NATICK, Mass. — BJ's Wholesale Club here is seeking a new top executive to deal with declining same-store sales, particularly in general merchandise — declines that apparently led to the resignation of Michael T. Wedge as president and chief executive officer and the appointment of Herb Zarkin, the company's chairman, as interim CEO.
The company said it is seeking “a fresh perspective.”
According to analysts, the change in top management could also signal a possible change in ownership, with renewed speculation that a leveraged buyout by a private equity or real estate firm could be imminent — a possibility Wall Street has anticipated for several years.
“BJ's is a favorable nominee as a leveraged buyout target for several reasons,” said Deborah Weinswig, an analyst with Citigroup, New York, including its undervalued stock, solid cash flow and low debt levels.
“The company has significant potential in the hands of the right owner,” she said. “For example, its cash flow grew at a seven-year compound annual growth rate of 13%. Although it generates cash, BJ's has not been able to grab market share at a rate we would expect based on its business model.
“Additionally, BJ's owns approximately 30% of its real estate, and an additional 7% of buildings owned are on ground leases. It also had $40.1 million in cash on its balance sheet at the end of the third quarter.
“BJ's operating margin in the quarter of 1.4% was 92 basis points lower than in the third quarter of 2005, primarily due to de-leveraging sales, general and administrative expenses as a result of weak top-line growth. We believe BJ's operating margins will not experience significant expansion, as the company has not been very aggressive in expanding its higher-margin treasure-hunt assortment, and same-store sales have been disappointing.”
Weinswig said she believes a reasonable offer price for the company would be approximately $37 per share, which was 25% higher than the stock price at the close of business Nov. 21, the day before Wedge resigned. The stock last week was trading around $32 per share.
Neil Currie, an analyst with UBS, New York, also said he believes BJ's may be a potential takeover prospect, based on the company's statement that it would benefit from “a fresh perspective.”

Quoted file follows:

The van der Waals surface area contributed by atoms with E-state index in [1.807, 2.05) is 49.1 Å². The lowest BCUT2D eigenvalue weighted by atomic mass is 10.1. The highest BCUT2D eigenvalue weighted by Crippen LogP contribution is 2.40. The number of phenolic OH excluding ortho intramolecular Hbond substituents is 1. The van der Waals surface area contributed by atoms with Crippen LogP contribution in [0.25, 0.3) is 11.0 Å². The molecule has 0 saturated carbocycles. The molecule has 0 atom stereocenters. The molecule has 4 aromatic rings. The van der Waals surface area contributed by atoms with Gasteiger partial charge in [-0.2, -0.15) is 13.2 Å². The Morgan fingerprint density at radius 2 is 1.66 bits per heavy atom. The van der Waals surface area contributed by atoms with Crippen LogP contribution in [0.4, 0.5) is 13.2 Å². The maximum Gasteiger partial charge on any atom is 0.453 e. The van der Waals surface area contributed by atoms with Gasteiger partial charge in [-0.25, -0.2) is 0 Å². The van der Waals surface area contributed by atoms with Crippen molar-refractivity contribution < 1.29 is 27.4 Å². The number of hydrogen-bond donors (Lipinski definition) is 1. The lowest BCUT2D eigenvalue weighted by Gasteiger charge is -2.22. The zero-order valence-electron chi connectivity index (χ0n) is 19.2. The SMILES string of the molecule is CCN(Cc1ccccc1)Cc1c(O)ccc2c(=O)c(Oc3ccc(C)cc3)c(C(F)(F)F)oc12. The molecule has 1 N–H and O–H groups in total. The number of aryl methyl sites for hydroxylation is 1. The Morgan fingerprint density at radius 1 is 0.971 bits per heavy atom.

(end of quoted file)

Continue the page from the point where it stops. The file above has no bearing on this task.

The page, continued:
“While management has over-complicated what should be a simple business model — by stocking double the SKU's of Costco — and [while] a turnaround is proving difficult, BJ's is a good candidate for private equity investment due to its strong cash flow and conservative balance sheet,” he said. “Past comments from Wedge indicated he would not welcome such an approach.”
Currie also said Wedge's departure “comes at a critical time and could be a sign of further business deterioration.”
Chuck Cerankosky, an analyst with FTN Midwest, Cleveland, said speculation about a potential sale of BJ's to a private investor “has been around for awhile,” and he said he doesn't see Wedge's departure as an indicator that the speculation may become fact.
While overall same-store sales have been acceptable, “the company has had negative comps in general merchandise for the last several months,” he added, “and since it's general merchandise that generates higher rings per unit and higher gross profit per customer, it's very problematic when GM isn't moving well in a club model.”
According to Cerankosky, Wedge's resignation “signals that the company has not yet found a solution to that problem, and it hopes a new CEO will have a solution.”
Consequently, he said he believes any new CEO at BJ's is likely to have a strong general merchandise background.
Finding a successor may not be easy, Weinswig pointed out, “[because] there is currently a dearth of retail management talent [as BJ's looks] for an external candidate with retail experience.”
BJ's, which has operated in New England since 1984, has 171 club locations. Unlike its two principal competitors — Costco Wholesale Corp., Issaquah, Wash., and Sam's Clubs, Bentonville, Ark. — BJ's is more consumer-oriented, with a higher SKU count and smaller pack sizes. Groceries, encompassing food and sundries, account for more than 70% of total sales at BJ's, compared with approximately 60% at the other two club operations.
BJ's sales for the fiscal year ending in late January are expected to hit $8.6 billion, a jump of 7.5% over the $8 billion reported at the end of 2005. However, while sales for the 39-week period that ended Oct. 28 rose 2.9%, net income fell 21.8% and comps, excluding gasoline, declined 0.4%.
Those results were announced Nov. 14, just eight days before Wedge resigned.
Wedge, 53, was named president and CEO of BJ's in September 2002, after joining the company in 1988 when it was a division of Waban, which operated BJ's and HomeBase — a warehouse operation that was sold in 1997.
Zarkin has been a director of BJ's since late 1996 and chairman since 1997. The company said he had intended to retire from the board next May but has indicated he will instead seek re-election at the company's annual meeting in May.
“While the company has made great strides in its efforts to improve general merchandise sales and customer traffic, overall progress has not come as quickly as we had hoped and expected,” Wedge and Zarkin said in a joint statement. “We agree the company's leadership team will benefit from a fresh perspective at this time.”